ISRAEL AT WAR - DAY 142

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US official: Israeli battle plans 'significantly refined'

Hamas tried to send fighters to Egypt in ambulances for wounded Gazans — US official

Israeli officials say inspectors uncovered oxygen concentrators for tunnels used by Palestinian terror groups inside truck carrying aid to Strip

Jacob Magid is The Times of Israel's US bureau chief

Ambulances cross back into the Egyptian side of the border with the Gaza Strip in Rafah, on November 1, 2023, as they transport wounded to Egyptian field hospitals. (AFP)
Illustrative: Ambulances cross back into the Egyptian side of the border with the Gaza Strip in Rafah, on November 1, 2023, as they transport wounded to Egyptian field hospitals. (AFP)

Hamas tried to sneak its fighters out of the Gaza Strip in ambulances that evacuated dozens of wounded Palestinians to Egypt earlier this week, a senior Biden administration official said Friday.

Hamas had compiled a list of the seriously wounded that it wanted to evacuate from Gaza for treatment in Egypt, along with thousands of foreign nationals looking to flee the enclave.

The list was then vetted by Egypt and the United States, which found that a third of the names on it were of Hamas fighters, the administration official said, adding that the list was rejected and none of the 76 wounded Palestinians who were ultimately evacuated in ambulances out of Gaza were members of the terror group.

Meanwhile, two senior Israeli officials told The Times of Israel that Israeli inspectors earlier this week uncovered, hidden in an aid truck, several oxygen concentrators meant to aerate the tunnels operated by terror organizations in Gaza.

“These weren’t for use in the hospitals, but below them. That’s why they were smuggled among boxes of cookies,” one of the senior Israeli officials said, adding that the entire truck in which the oxygen concentrators were found was barred from entering Gaza.

Neither official provided a photo of the oxygen concentrators in question and they did not disclose which organization was responsible for sending the truck.

Since Egypt opened its Rafah crossing into Gaza 11 days ago, several hundred trucks filled with humanitarian aid have been able to enter Gaza following inspections by both Egyptian and Israeli authorities.

The trucks first enter Egypt where they undergo an initial round of inspections. They then are driven into Israel through the Nitzana crossing where they are inspected by Israel’s COGAT military liaison before being sent back to Egypt and driven into Gaza through the Rafah crossing, a second Israeli official told The Times of Israel, saying the format was agreed upon after extensive talks between Israel, Egypt and the United States.

A convoy of trucks carrying humanitarian aid enters the Gaza Strip from Egypt via the Rafah border crossing on October 21, 2023. (Eyad BABA / AFP)

Israel has thus far rejected growing calls to allow in fuel, expressing concerns that Hamas will divert it to power its tunnels. IDF Chief of Staff Herzi Halevi said Thursday that Israel would allow fuel to enter Gaza via the Rafah crossing should it determine that hospitals have run out of fuel.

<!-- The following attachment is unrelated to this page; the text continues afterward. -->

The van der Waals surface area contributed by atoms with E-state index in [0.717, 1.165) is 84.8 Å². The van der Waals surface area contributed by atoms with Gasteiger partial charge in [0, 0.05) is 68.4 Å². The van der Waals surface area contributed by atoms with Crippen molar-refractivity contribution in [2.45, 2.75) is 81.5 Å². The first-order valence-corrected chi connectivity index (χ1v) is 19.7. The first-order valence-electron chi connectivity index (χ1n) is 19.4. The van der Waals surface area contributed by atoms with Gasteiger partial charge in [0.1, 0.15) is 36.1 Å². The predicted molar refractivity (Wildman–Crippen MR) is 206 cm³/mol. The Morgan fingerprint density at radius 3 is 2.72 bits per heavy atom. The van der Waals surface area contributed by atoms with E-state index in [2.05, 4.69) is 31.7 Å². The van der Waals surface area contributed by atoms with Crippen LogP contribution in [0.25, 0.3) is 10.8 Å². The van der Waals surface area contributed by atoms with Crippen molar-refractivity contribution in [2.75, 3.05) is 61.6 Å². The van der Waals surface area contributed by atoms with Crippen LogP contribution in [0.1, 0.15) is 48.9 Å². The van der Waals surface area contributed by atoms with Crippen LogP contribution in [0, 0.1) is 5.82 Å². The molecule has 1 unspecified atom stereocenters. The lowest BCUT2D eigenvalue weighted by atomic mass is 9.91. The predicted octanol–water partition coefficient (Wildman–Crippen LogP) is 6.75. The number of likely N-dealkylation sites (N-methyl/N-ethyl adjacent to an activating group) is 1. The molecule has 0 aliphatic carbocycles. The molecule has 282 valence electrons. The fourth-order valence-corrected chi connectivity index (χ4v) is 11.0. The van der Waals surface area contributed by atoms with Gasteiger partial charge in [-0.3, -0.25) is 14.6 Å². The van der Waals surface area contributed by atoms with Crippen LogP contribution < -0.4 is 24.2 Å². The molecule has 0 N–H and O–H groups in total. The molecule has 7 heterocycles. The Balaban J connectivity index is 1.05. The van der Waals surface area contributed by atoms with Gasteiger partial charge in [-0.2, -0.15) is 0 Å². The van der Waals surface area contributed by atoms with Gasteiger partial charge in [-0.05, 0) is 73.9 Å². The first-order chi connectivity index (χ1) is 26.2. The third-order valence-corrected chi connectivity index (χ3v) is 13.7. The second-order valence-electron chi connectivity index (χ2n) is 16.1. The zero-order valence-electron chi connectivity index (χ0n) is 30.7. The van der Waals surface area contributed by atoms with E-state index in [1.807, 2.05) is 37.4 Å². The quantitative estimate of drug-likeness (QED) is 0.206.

Shortly after Halevi’s comments, the Prime Minister’s Office issued a terse statement noting only that Prime Minister Benjamin Netanyahu “has not approved the entry of fuel into Gaza.”

Israeli battle plans ‘significantly refined’

The senior Biden administration official also said Friday that Israel “significantly refined” its original military plan for its war against Hamas following talks with the US.

Pressed on whether Washington is having discussions with Israel about the growing numbers of civilian casualties, the senior official insisted that the US is “asking hard questions and constantly asking and ensuring there’s clarity about the objectives [they’re] seeking.”

“They have significantly refined what originally was their plan,” the official said in a phone briefing with reporters on condition of anonymity.

The senior official said that calling for a ceasefire after the October 7 onslaught by Hamas, in which terrorists killed some 1,400 people and took at least 240 hostages, would not be the right policy for the US to take.

A ceasefire “depends on the Israelis feeling secure and ensuring something like this cannot happen again,” the official said.

A “pause,” on the other hand, would allow for safe passage of civilians and for more flow of aid into Gaza.

A picture taken from Sderot shows plumes of smoke rising above the Gaza Strip during Israel strikes on November 3, 2023, amid the ongoing war between Israel and the Palestinian terror group Hamas. (Jack Guez/AFP)

The official noted that 100 trucks entered Gaza on Thursday and said the US “looks to see that significantly ramped up over the coming over the coming days.”

The official also revealed that Israel agreed to a humanitarian pause on October 20 to secure the release of two American hostages from Hamas captivity.

The administration official explained that negotiators needed to receive assurances from Israel and Hamas that the hostages would be able to travel safely for what was “not a short distance” to reach the border from where they were being held in Gaza.

“There was a time period for that, and it went… like clockwork to get them out,” the official said in reference to what they refer to as a “trial humanitarian pause.”

The senior administration official said a much longer humanitarian pause will be required if a deal is struck to bring about the release of 240 hostages.

A “framework to get the hostages out of Gaza… is very much ongoing,” the official said, without providing further details.

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